Musharraf trial delayed by suspicious unarmed bomb

 

McClatchy Foreign Staff

The treason trial of Pakistan’s former military strongman, Pervez Musharraf, got off to a cloak-and-dagger start Tuesday when police discovered explosives and other weapons on the route from his Islamabad home to the court hearing the case.

Musharraf had been scheduled to make ignominious history as the first Pakistan’s former military dictator, out of four that have ruled the country since its independence in 1947, to be held accountable by a civilian court.

Instead, Musharraf stayed put at his luxury farmhouse residence in the suburbs of Islamabad, where he has been held since April, after security officials found a bag containing 11 pounds of explosives, 16 feet of detonation wire, two handguns and 16 rounds of ammunition on the road linking his home to an adjacent highway.

Mysteriously, the explosives had not been rigged to explode, raising suspicions about the identity and motives of the person or persons who had planted the explosives and weapons there. After being examined by the bomb squad and declared harmless, the bag was casually picked up by a uniformed police officer and taken away.

The three-judge special court appointed to hear the treason charges against Musharraf subsequently granted him a one-time immunity from appearing in person and ordered his lawyers to ensure he be present in court on Jan. 1 to hear the reading of the charges against him.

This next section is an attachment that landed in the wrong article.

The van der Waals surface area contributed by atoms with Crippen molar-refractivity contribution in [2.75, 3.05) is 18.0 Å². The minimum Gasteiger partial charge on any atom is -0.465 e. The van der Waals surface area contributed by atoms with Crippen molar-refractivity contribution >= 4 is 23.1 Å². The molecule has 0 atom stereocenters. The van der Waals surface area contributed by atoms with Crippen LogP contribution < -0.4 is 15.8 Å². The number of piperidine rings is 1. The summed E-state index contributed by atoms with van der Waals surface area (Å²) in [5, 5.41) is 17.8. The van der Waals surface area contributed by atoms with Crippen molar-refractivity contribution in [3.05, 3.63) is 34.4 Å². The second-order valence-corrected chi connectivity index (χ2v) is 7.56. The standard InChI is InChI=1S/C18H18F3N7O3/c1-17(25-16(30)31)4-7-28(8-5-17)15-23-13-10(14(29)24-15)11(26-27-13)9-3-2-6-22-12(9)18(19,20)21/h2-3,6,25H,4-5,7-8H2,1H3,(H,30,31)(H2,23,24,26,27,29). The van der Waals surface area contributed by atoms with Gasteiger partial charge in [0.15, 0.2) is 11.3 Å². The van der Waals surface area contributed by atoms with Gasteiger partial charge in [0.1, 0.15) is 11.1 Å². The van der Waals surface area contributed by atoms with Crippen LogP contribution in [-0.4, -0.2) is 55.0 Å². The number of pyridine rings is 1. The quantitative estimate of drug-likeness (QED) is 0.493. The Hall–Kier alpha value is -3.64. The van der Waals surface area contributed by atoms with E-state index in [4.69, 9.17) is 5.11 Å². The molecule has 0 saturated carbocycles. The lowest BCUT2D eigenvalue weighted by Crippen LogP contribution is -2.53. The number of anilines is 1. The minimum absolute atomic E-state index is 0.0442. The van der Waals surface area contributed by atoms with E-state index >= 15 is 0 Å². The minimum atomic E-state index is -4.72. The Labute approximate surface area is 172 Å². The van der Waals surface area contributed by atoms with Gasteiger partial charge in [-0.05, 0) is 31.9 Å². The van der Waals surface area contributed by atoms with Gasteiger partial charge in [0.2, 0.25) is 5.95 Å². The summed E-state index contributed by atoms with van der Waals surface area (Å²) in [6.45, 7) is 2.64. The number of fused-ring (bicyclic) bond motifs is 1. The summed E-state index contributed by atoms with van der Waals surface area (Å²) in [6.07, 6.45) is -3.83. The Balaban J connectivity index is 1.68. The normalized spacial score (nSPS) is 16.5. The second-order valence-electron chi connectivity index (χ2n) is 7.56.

Musharraf is being tried for imposing a state of emergency in November 2007. During that time he suspended the constitution so that he could sack rebellious judges who sought to block a reconciliation law issued by Musharraf to facilitate a transition to democracy after eight years of military rule.

During Tuesday’s brief hearing, the lead counsel for Musharraf, Sharifuddin Pirzada, raised objections about the neutrality of the three Supreme Court judges hearing the case, pointing out that they had been among the dozens of judges who had refused to take a fresh oath of office under a temporary constitution put in place by Musharraf in November 2007.

Ahmed Raza Kasuri, another lawyer for the former military ruler, said the defense team would, at the court’s next hearing, ask the court to extend its examination of the treason charges back to October 1999, when Musharraf staged a coup against the government of Prime Minister Nawaz Sharif.

Sharif was elected back into power in a May general election, but he decided against prosecuting Musharraf for the October 1999 coup, largely because it has the potential to destabilize Pakistan’s fledgling democracy by identifying as collaborators many army generals and politicians, as well as judges, who subsequently rebelled in 2007.

Hussain is a McClatchy special correspondent.

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